The story Catcher in the Rye begins with the main character, Holden Caulfield, giving us a brief description of himself and about this so called "madman" stuff. He also talks about how he hates phonies and fake people. Throughout the book Holden gives many examples of what makes him unhappy and depressed. He doesn't really seem to like anything. His sister, Phoebe, even confronts Holden and tells him that it really seems that he doesn't like anything. " "You don't like anything that's happening." It made me even more depressed when she said that." ( Salinger 220). Holden got depressed from anything, even just thinking of how old his teacher; Mr. Spencer was, made him depressed. These small events may lead to Holden's ultimate breakdown, but there are much bigger problems in Catcher in Rye that Holden has to face with that leads him to his breakdown.
In Catcher in the Rye, Holden gives a big description on his brother Allie. Allie was Holden's younger brother; he was very intelligent and loved to write poems on his own baseball glove. Sadly Allie died of leukemia, this one of the first examples. That night though of Allies death, Holden broke all the windows in his garage he even tried to break all the window the families station wagon "My hand still hurts me once in a while, when it rains and all, and I cannot make a real fist any more not a tight one, I mean but outside of that I don't care much." (Salinger 50,51). The death of Allie seemed to affect Holden greatly; he can never stop thinking about him and can never let go of his loss.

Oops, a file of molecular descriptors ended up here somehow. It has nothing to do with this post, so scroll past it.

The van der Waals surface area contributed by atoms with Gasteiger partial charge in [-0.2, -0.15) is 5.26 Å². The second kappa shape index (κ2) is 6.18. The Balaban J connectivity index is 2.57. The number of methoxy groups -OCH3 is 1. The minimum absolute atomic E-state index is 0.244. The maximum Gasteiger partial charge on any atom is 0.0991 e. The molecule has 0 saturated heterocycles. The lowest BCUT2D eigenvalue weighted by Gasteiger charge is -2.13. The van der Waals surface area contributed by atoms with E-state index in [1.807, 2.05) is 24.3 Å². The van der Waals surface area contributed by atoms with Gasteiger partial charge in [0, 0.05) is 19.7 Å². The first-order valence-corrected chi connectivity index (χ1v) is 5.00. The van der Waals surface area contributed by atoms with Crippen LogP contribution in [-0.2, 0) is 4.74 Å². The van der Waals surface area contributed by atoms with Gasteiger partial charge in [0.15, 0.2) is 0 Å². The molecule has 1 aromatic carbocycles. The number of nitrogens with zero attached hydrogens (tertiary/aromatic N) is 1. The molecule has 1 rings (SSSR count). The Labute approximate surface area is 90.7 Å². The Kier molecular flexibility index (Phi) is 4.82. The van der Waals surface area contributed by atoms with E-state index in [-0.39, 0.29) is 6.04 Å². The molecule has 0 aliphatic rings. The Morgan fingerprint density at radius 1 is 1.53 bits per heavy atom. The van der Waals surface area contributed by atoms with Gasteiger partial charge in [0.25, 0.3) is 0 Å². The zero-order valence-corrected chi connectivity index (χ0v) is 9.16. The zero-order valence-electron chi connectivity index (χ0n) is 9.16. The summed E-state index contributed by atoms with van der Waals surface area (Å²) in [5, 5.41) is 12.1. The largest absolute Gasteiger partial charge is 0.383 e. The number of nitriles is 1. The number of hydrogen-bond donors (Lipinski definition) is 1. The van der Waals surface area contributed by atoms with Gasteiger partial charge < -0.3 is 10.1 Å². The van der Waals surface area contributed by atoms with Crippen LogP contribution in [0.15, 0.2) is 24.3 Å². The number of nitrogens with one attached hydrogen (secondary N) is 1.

Throughout this book, Holden thinks of, and experiences many sexual moments. The sexual moments that Holden experiences is another example of what leads him to his breakdown. Sex is something that Holden doesn't really understand, " Sex is something I just don't understand. I swear to God I don't." (Salinger 82), an example is when Holden returned to the Hotel after the night out and was approached by...
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